February 20, 1962: Today in 1962: John H. Glenn Jr. became the first American to orbit the Earth in this Mercury capsule he named "Friendship 7." Glenn's flight was the third piloted mission of Project Mercury, following two suborbital flights by astronauts in 1961. Glenn orbited the Earth three times and splashed down in the Atlantic 4 hours, 55 minutes, and 23 seconds after launch. “Friendship 7” is currently in the Mary Baker Engen Restoration Hangar at our Udvar-Hazy Center in VA.
February 9, 1969: the first 747-100 "jumbo jet" made its first flight. This nose section from a Northwest Airlines Boeing 747-151 is on display in the "America by Air" exhibition at our Museum in DC. Discover its story.
January 10, 1968: The Surveyor 7 spacecraft, last lunar lander in the Surveyor program, landed on the Moon. The Surveyor series was designed to carry out soft landings on the Moon and provide data about its surface and possible atmosphere. Pictured here is an engineering model, S-10, used for thermal control tests. See it on display at our Museum in DC.
November 9, 1967: Apollo 4 launched on the first test flight of the Saturn V rocket. The Saturn V was used to launch astronauts on later Apollo missions to the Moon. The Apollo 4 Command Module hatch is in our collection.
October 27, 1967: This #StarTrek starship Enterprise model encased in plastic appeared in the Star Trek original series episode titled, "Catspaw." What is your favorite episode from the original series?
October 23, 1962: Cdr. William Ecker flew the first low level reconnaissance mission over Cuba during the height of the Cuban Missile Crisis. The photographs taken by Ecker were used as proof that the Soviet Union installed nuclear ballistic missiles in Cuba. Pictured here is Ecker's flight suit.
October 22, 1968: the Apollo 7 command module splashed down in the Atlantic with Walter Schirra, Donn Eisele, Walter Cunningham on board. During this mission, the RCA camera and attached 100mm wide-angle lens pictured here were part of the first television broadcast from space.
Model, Starship Enterprise, Television Show, "Star Trek"
September 8, 1966: "Star Trek" (The Original Series) debuted in the U.S. on NBC. Last September, the original U.S.S. Enterprise model used in the TV show boldly went on its next adventure to our Emil Buehler Conservation Lab where it is undergoing preparations for display in our "Boeing Milestones of Flight Hall" in 2016.
August 18, 1960: Corona satellite Discoverer 14 took the first U.S. photograph of a Soviet military site from space. The photograph shows a Siberian air base at Mys Shmidta near the Chukchi Sea. Explore items in our collection from the Corona photoreconnaissance satellites.
July 23, 1962: Telstar relayed a live, transatlantic television extravaganza of programming from across the US and Europe, including a news conference by President John F. Kennedy. At the time, television anchor Walter Cronkite noted that the satellite made the “White House and the Kremlin no farther apart than the speed of light.” Pictured here is a backup spacecraft to Telstar 1 and 2 that's set to become part of our transformed Boeing #MilestonesofFlight Hall.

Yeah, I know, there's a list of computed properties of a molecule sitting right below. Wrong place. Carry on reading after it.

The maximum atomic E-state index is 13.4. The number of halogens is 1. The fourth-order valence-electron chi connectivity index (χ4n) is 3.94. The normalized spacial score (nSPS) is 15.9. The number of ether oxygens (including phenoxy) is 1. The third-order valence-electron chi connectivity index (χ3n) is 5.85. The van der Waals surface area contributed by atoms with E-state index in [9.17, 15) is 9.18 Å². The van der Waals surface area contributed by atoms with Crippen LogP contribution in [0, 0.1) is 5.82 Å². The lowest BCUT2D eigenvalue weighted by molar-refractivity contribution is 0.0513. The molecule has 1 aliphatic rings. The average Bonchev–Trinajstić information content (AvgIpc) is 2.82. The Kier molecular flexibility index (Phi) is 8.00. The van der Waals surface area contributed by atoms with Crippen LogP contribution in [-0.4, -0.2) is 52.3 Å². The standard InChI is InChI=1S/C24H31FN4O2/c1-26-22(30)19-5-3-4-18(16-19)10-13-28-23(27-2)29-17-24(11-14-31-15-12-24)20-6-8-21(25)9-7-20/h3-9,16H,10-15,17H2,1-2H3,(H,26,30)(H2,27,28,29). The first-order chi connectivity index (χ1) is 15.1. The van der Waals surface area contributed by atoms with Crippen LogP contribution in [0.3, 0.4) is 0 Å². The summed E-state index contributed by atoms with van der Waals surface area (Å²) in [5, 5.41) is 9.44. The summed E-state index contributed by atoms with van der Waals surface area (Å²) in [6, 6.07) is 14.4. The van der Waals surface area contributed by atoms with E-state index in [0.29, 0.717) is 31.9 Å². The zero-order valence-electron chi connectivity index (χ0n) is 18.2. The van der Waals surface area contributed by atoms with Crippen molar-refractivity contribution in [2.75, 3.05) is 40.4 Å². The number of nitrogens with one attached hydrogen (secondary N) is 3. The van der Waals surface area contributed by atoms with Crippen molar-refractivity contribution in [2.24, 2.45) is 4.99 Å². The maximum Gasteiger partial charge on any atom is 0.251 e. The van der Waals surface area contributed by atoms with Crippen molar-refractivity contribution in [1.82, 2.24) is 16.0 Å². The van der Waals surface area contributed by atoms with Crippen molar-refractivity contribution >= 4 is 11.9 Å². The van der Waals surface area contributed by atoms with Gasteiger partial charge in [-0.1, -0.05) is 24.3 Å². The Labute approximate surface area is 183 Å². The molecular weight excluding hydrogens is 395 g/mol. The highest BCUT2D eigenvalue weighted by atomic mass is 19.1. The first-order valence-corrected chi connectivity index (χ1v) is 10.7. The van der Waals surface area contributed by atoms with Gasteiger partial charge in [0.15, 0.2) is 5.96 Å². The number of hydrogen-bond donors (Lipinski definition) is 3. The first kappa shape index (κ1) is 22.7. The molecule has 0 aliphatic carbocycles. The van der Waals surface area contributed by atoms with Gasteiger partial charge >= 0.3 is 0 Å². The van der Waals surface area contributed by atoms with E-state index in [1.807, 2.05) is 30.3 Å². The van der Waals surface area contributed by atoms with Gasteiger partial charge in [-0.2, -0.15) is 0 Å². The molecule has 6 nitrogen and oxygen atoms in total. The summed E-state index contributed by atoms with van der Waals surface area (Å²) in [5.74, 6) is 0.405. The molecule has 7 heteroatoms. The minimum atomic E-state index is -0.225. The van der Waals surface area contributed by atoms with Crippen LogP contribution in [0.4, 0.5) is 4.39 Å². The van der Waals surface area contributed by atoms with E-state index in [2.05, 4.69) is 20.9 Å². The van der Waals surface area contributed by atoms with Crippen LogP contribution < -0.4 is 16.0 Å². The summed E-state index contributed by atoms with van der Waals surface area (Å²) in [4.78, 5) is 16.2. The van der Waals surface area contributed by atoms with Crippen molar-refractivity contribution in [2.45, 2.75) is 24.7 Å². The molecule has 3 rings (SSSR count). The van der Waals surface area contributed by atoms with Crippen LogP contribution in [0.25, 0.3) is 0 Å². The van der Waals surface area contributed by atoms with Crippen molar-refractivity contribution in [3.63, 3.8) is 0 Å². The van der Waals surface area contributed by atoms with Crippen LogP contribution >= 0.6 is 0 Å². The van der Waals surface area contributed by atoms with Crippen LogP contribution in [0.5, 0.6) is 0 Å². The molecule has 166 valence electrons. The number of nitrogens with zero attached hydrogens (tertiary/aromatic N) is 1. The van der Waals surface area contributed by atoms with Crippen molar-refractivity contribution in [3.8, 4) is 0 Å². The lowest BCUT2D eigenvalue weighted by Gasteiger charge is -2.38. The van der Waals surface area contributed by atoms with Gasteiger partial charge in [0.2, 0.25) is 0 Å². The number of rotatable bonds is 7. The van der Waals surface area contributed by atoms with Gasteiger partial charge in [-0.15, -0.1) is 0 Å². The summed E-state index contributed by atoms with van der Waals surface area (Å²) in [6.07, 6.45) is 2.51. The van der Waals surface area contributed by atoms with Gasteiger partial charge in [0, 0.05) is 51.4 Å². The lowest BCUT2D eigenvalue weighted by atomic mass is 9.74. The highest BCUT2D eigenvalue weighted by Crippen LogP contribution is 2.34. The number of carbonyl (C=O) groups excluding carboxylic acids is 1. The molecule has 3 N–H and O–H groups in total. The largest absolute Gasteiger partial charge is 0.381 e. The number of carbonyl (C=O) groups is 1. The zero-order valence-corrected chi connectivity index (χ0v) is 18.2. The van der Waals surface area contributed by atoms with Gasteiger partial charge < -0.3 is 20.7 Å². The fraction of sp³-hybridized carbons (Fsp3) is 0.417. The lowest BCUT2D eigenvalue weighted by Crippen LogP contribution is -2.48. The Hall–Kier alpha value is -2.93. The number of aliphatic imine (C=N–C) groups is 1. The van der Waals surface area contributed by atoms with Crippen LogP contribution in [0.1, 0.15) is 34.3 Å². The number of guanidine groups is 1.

55 Years Ago Today: GRAB-1, the world's first successful reconnaissance satellite, was launched. Pictured here is the backup model for GRAB-1 on display in the "Space Race" gallery at our Museum in Washington, DC.
June 3, 1965: Astronaut Edward H. White II became the first American to perform a "spacewalk." White did so during the four-day Gemini IV mission. Gemini IV was the second of ten manned Gemini missions, which perfected the techniques of spacecraft rendezvous and docking, and demonstrated that astronauts could withstand prolonged weightlessness for the planned Apollo missions to the Moon. #Spacewalk50
March 18, 1965: Aleksei Leonov became the first human to perform a spacewalk. Explore 50 years of spacewalks with the website for our latest exhibition, “Outside the Spacecraft: 50 Years of Extra-Vehicular Activity”. #Spacewalk50
December 27, 1968: Apollo 8 splashed down in Pacific, returning the first astronauts to travel to the Moon and back safely to Earth. This communications carrier was used by mission commander Frank Borman during the Apollo 8 mission. Communications carriers were worn throughout the mission, and affectionately known as the "Snoopy Cap" from its resemblance to a famous cartoon character.
July 16, 1969: Apollo 11 launched on the first mission to land humans on the Moon. The Saturn V rocket lifted off from NASA's Kennedy Space Center with astronauts Neil A. Armstrong, Michael Collins, and Edwin "Buzz" Aldrin at 9:32 am EDT.
June 22, 1960: GRAB-1, the world's first successful reconnaissance satellite, was launched. Pictured here is the backup model for GRAB-1. See it on display in the "Space Race" exhibition at the Museum in Washington, DC.
June 16, 1963: Valentina Vladimirovna Tereshkova became the first woman to fly in space. She flew aboard Vostok 6 and completed nearly 50 orbits of the Earth during the approximately three days she spent in space.
Edward H. White II became the first American to perform a spacewalk on June 3, 1965. He floated outside the Gemini IV capsule for 20 minutes, remaining connected to the spacecraft's life-support and communications systems by a golden "umbilical cord" and using a hand-held jet thruster to maneuver in space. Shown here is Ed White's spacesuit as it was formerly displayed inside the Gemini IV capsule. The capsule is on display in the Boeing #MilestonesofFlight Hall at the Museum in Washington…
On June 2, 1966, Surveyor 1 became the first U.S. spacecraft to make a soft landing on the Moon. This engineering model, S-10, was used for thermal control tests. It represents a flight model of Surveyor 3 or later.